These findings by Sharon Inouye, M.D., M.P.H., director of the Aging Brain Center at Hebrew SeniorLife and Professor of Medicine, Division of Gerontology, Beth Israel Deaconess Medical Center, Harvard Medical School, identified symptoms, such as disorientation, forgetfulness and an inability to follow directions, that may go undetected except by those individuals – such as family members – who know the patient well enough to notice the changes. A report of Dr. Inouye's findings, "Recoverable Cognitive Dysfunction at Hospital Admission in Older Persons," will appear in the December issue of the Journal of General Internal Medicine (JGIM).
"Acute illness can represent a life-altering event for an older person, yet the impact of acute illness on cognitive functioning has not been systematically examined," Dr. Inouye said. "Understanding a patient's cognitive functioning is also necessary for developing effective and appropriate discharge planning."
According to Dr. Inouye's paper, no previous studies exist that establish just how much change in cognitive function regularly occurs in older patients or how it impacts their care. The subtle cognitive decline that she examined is referred to as recoverable cognitive dysfunction (RCD) and is determined by the results of a questionnaire called the
Mini-Mental State Examination (MMSE), a brief, standardized method used to assess cognitive status. "MMSE assesses orientation, attention, immediate and short-term recall, language, and the ability to follow simple verbal and written commands," Dr. Inouye said. "Furthermore, it provides a total score that places the individual on a scale of cognitive function."
Dr. Inouye's study revealed very high rates of RCD in the patients they surveyed (39%), as well as identified predictors for incidence of the condition. Predictors included higher educational level, high level of functional impairment at admission, and high severity of illness.
"We propose that all older adults should be considered at risk and screened for RCD when hospitalized with an acute illness," she said. "In addition, interventions need to be developed and put in place to prevent or treat the condition."
Jennifer Davis | EurekAlert!
The personality factor: How to foster the sharing of research data
06.09.2017 | ZBW – Leibniz-Informationszentrum Wirtschaft
Europe’s Demographic Future. Where the Regions Are Heading after a Decade of Crises
10.08.2017 | Berlin-Institut für Bevölkerung und Entwicklung
At the productronica trade fair in Munich this November, the Fraunhofer Institute for Laser Technology ILT will be presenting Laser-Based Tape-Automated Bonding, LaserTAB for short. The experts from Aachen will be demonstrating how new battery cells and power electronics can be micro-welded more efficiently and precisely than ever before thanks to new optics and robot support.
Fraunhofer ILT from Aachen relies on a clever combination of robotics and a laser scanner with new optics as well as process monitoring, which it has developed...
Plants and algae use the enzyme Rubisco to fix carbon dioxide, removing it from the atmosphere and converting it into biomass. Algae have figured out a way to increase the efficiency of carbon fixation. They gather most of their Rubisco into a ball-shaped microcompartment called the pyrenoid, which they flood with a high local concentration of carbon dioxide. A team of scientists at Princeton University, the Carnegie Institution for Science, Stanford University and the Max Plank Institute of Biochemistry have unravelled the mysteries of how the pyrenoid is assembled. These insights can help to engineer crops that remove more carbon dioxide from the atmosphere while producing more food.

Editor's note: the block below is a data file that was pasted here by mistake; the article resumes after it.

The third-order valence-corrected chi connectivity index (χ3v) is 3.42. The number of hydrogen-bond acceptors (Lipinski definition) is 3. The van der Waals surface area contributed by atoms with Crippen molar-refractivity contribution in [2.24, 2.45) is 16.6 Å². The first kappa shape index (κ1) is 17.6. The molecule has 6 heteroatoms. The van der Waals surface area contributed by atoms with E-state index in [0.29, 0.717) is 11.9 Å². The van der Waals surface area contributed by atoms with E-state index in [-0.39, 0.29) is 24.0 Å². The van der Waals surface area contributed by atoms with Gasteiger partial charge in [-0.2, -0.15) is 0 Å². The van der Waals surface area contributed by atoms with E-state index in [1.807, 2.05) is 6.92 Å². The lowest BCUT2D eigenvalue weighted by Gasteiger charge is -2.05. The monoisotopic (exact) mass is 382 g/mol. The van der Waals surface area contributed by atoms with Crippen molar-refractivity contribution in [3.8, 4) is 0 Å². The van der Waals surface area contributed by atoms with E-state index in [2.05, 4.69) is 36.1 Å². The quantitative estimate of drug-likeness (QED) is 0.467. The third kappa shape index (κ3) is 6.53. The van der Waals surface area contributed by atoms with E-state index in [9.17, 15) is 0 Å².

A warming planet
Our brains house extremely complex neuronal circuits, whose detailed structures are still largely unknown. This is especially true for the so-called cerebral cortex of mammals, where among other things vision, thoughts or spatial orientation are being computed. Here the rules by which nerve cells are connected to each other are only partly understood. A team of scientists around Moritz Helmstaedter at the Frankfiurt Max Planck Institute for Brain Research and Helene Schmidt (Humboldt University in Berlin) have now discovered a surprisingly precise nerve cell connectivity pattern in the part of the cerebral cortex that is responsible for orienting the individual animal or human in space.
The researchers report online in Nature (Schmidt et al., 2017. Axonal synapse sorting in medial entorhinal cortex, DOI: 10.1038/nature24005) that synapses in...
Whispering gallery mode (WGM) resonators are used to make tiny micro-lasers, sensors, switches, routers and other devices. These tiny structures rely on a...
Using ultrafast flashes of laser and x-ray radiation, scientists at the Max Planck Institute of Quantum Optics (Garching, Germany) took snapshots of the briefest electron motion inside a solid material to date. The electron motion lasted only 750 billionths of the billionth of a second before it fainted, setting a new record of human capability to capture ultrafast processes inside solids!
When x-rays shine onto solid materials or large molecules, an electron is pushed away from its original place near the nucleus of the atom, leaving a hole...
19.09.2017 | Event News
12.09.2017 | Event News
06.09.2017 | Event News
25.09.2017 | Power and Electrical Engineering
25.09.2017 | Health and Medicine
25.09.2017 | Physics and Astronomy